AG Xavier Becerra Joins Legal Battle Over San Mateo Condos to Defend State Housing Law

State officials are wading into a legal fight over a planned San Mateo condo complex in hopes of protecting a law meant to prevent cities from blocking multi-unit housing.

Attorney General Xavier Becerra and Gov. Gavin Newsom this week announced that they’re appealing a case in which a San Mateo County judge ruled to weaken the Housing Accountability Act, a 1982 law that bars municipalities from rejecting dense residential developments that satisfy local planning laws.

Last year, the San Francisco Bay Area Renters Federation filed sued San Mateo to challenge its denial of a proposed 10-unit condominium complex in an otherwise single-family-home neighborhood. Developers and new-housing advocates feared the latest court decision in San Francisco Bay Area Renters v. City of San Mateo limiting the reach of the landmark 1980s legislation would undermine the state’s authority to pressure cities into building up their housing stock.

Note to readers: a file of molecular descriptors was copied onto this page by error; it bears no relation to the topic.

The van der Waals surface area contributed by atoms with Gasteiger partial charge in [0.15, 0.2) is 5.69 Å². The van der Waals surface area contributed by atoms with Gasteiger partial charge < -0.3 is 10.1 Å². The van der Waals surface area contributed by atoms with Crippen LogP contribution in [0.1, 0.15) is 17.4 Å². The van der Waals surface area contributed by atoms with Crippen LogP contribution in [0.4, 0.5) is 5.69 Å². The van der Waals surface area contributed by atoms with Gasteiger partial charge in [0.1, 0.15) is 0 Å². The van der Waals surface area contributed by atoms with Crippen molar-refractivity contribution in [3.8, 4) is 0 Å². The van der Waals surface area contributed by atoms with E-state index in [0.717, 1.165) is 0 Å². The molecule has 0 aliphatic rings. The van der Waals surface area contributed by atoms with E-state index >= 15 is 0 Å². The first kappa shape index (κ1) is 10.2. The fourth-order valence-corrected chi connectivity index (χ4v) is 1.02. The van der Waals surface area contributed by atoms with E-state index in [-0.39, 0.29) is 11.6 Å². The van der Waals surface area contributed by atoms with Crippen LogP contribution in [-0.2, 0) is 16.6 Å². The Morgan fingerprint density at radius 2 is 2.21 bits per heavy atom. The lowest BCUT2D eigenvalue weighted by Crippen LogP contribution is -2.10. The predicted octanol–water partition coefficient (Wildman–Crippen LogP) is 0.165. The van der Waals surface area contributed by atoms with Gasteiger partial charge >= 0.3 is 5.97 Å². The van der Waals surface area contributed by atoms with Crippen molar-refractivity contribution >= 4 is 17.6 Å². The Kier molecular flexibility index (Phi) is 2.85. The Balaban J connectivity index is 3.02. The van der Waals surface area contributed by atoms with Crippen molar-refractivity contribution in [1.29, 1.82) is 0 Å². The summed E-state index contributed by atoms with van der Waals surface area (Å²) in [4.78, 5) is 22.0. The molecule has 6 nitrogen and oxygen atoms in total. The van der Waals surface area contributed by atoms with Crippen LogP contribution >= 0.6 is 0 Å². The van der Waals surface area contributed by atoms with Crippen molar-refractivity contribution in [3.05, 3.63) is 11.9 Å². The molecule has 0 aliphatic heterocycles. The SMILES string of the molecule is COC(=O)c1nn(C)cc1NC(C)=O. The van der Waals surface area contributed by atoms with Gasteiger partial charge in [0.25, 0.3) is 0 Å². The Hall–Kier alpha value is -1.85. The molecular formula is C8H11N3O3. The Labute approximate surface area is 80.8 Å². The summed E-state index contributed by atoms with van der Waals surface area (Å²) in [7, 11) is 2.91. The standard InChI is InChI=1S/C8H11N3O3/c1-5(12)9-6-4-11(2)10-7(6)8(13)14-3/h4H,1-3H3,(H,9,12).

Becerra called the decades-old law a critical tool for spurring housing construction as California faces a multi-million-unit shortfall of places to live. The California Department of Housing and Community Development estimates that the state needs to double its residential supply to meet enough demand to lower overall housing costs.

At issue in the case is whether the state can regulate housing policy in charter cities, which encompass 58 percent of California’s population. Becerra called the Housing Accountability Act a “constitutional exercise of the state’s authority” to ensure that residential protections are consistently applied from one community to the next.

“The state has a fundamental interest in helping Californians access affordable housing,” Becerra said in a news release issued Tuesday morning. “We all have to work together to take on this challenge and that starts with having the units we need to meet demand. This is about upholding our state’s laws and doing our part to ensure that all Californians have a place to live.”